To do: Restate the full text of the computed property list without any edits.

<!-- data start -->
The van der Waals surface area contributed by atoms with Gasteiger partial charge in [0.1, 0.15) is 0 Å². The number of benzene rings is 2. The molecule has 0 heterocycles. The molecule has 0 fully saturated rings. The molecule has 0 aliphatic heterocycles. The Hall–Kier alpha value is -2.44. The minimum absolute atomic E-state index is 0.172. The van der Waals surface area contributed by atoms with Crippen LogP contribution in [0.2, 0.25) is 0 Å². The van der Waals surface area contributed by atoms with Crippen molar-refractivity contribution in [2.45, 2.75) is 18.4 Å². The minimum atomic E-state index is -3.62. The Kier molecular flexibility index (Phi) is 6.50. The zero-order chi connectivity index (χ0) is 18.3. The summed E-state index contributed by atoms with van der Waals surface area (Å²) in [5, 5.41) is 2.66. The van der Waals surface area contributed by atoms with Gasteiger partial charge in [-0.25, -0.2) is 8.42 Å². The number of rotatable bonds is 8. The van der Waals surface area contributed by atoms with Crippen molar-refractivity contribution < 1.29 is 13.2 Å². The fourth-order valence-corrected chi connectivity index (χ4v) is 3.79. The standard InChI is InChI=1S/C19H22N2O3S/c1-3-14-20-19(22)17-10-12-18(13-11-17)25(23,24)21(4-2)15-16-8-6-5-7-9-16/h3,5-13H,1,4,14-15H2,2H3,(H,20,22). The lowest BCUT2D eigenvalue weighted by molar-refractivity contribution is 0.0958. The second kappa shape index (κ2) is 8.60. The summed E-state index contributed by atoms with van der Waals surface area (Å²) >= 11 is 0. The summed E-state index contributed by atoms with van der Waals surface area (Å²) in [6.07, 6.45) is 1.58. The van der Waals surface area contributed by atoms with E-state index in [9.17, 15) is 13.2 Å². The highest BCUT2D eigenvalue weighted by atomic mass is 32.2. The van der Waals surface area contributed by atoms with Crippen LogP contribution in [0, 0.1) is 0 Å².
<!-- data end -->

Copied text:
The van der Waals surface area contributed by atoms with Gasteiger partial charge in [0.1, 0.15) is 0 Å². The number of benzene rings is 2. The molecule has 0 heterocycles. The molecule has 0 fully saturated rings. The molecule has 0 aliphatic heterocycles. The Hall–Kier alpha value is -2.44. The minimum absolute atomic E-state index is 0.172. The van der Waals surface area contributed by atoms with Crippen LogP contribution in [0.2, 0.25) is 0 Å². The van der Waals surface area contributed by atoms with Crippen molar-refractivity contribution in [2.45, 2.75) is 18.4 Å². The minimum atomic E-state index is -3.62. The Kier molecular flexibility index (Phi) is 6.50. The zero-order chi connectivity index (χ0) is 18.3. The summed E-state index contributed by atoms with van der Waals surface area (Å²) in [5, 5.41) is 2.66. The van der Waals surface area contributed by atoms with Gasteiger partial charge in [-0.25, -0.2) is 8.42 Å². The number of rotatable bonds is 8. The van der Waals surface area contributed by atoms with Crippen molar-refractivity contribution < 1.29 is 13.2 Å². The fourth-order valence-corrected chi connectivity index (χ4v) is 3.79. The standard InChI is InChI=1S/C19H22N2O3S/c1-3-14-20-19(22)17-10-12-18(13-11-17)25(23,24)21(4-2)15-16-8-6-5-7-9-16/h3,5-13H,1,4,14-15H2,2H3,(H,20,22). The lowest BCUT2D eigenvalue weighted by molar-refractivity contribution is 0.0958. The second kappa shape index (κ2) is 8.60. The summed E-state index contributed by atoms with van der Waals surface area (Å²) >= 11 is 0. The summed E-state index contributed by atoms with van der Waals surface area (Å²) in [6.07, 6.45) is 1.58. The van der Waals surface area contributed by atoms with E-state index in [9.17, 15) is 13.2 Å². The highest BCUT2D eigenvalue weighted by atomic mass is 32.2. The van der Waals surface area contributed by atoms with Crippen LogP contribution in [0, 0.1) is 0 Å².